New research supercomputer offers improved performance, flexibility for diverse computational needs
Purdue’s latest research supercomputer will improve on the processing power of its predecessor while offering different configuration options that make it suitable for researchers in a variety of fields.
The high-performance computing cluster’s basic configuration will include nodes with two, 12-core Intel Xeon Gold “Sky Lake” CPUs, 96 GB of RAM and EDR Infiniband interconnects, and will be approximately 50 percent faster than Halstead, the 2016 cluster. The new cluster is priced at $5,599 per node, for five years of service.
For researchers in the life sciences and others who need more memory, configurations with larger amounts of RAM are available in the Snyder cluster.
The new cluster will also include a 16-node graphical processing unit (GPU) partition, with three NVIDIA Tesla P100 GPUs per node. GPU nodes are available for purchase and researchers can also obtain access to them through a subscription-based model for $2,500 a year.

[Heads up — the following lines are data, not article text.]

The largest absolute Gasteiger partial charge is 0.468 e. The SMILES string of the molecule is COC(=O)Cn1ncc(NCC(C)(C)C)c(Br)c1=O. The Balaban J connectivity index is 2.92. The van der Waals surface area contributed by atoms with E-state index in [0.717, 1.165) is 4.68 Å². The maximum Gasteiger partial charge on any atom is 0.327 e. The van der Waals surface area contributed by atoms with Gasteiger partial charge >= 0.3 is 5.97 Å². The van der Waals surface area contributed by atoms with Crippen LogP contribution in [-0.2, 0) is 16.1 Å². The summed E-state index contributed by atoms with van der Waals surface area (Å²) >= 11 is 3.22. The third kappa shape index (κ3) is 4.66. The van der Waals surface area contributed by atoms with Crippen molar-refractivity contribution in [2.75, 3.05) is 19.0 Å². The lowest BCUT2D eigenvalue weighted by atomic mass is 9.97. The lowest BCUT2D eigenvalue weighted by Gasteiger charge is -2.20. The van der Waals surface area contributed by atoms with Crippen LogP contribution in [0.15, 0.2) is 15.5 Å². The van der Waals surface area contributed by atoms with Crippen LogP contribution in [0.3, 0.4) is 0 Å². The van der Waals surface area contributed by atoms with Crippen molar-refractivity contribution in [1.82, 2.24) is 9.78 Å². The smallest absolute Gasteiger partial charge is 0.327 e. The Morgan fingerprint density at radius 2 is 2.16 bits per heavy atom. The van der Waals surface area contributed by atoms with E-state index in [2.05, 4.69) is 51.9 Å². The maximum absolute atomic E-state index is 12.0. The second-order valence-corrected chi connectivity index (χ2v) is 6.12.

Purdue has a tradition of naming its research supercomputers after notable figures in computing history at the University. The new cluster will be named for Herbert C. Brown, the late Purdue professor who received the 1979 Nobel Prize in chemistry for his work on boron compounds.
Brown is the ninth research computing system offered to Purdue faculty in as many years through the Community Cluster Program. There are now more than 190 faculty partners from all of Purdue’s primary colleges and schools using the community clusters and other services operated by ITaP for research, spanning more than 35 science, engineering, life sciences and social science disciplines.
Community clustering makes more computing power available for Purdue research than faculty and campus units could individually afford. ITaP Research Computing installs, administers and maintains the community clusters, including security, software installation and expert user support.
Partners always have ready access to the cluster capacity they purchase, but they also can share capacity fellow researchers aren’t using. This offers users access to substantially more computational power if needed and it keeps the machines busy.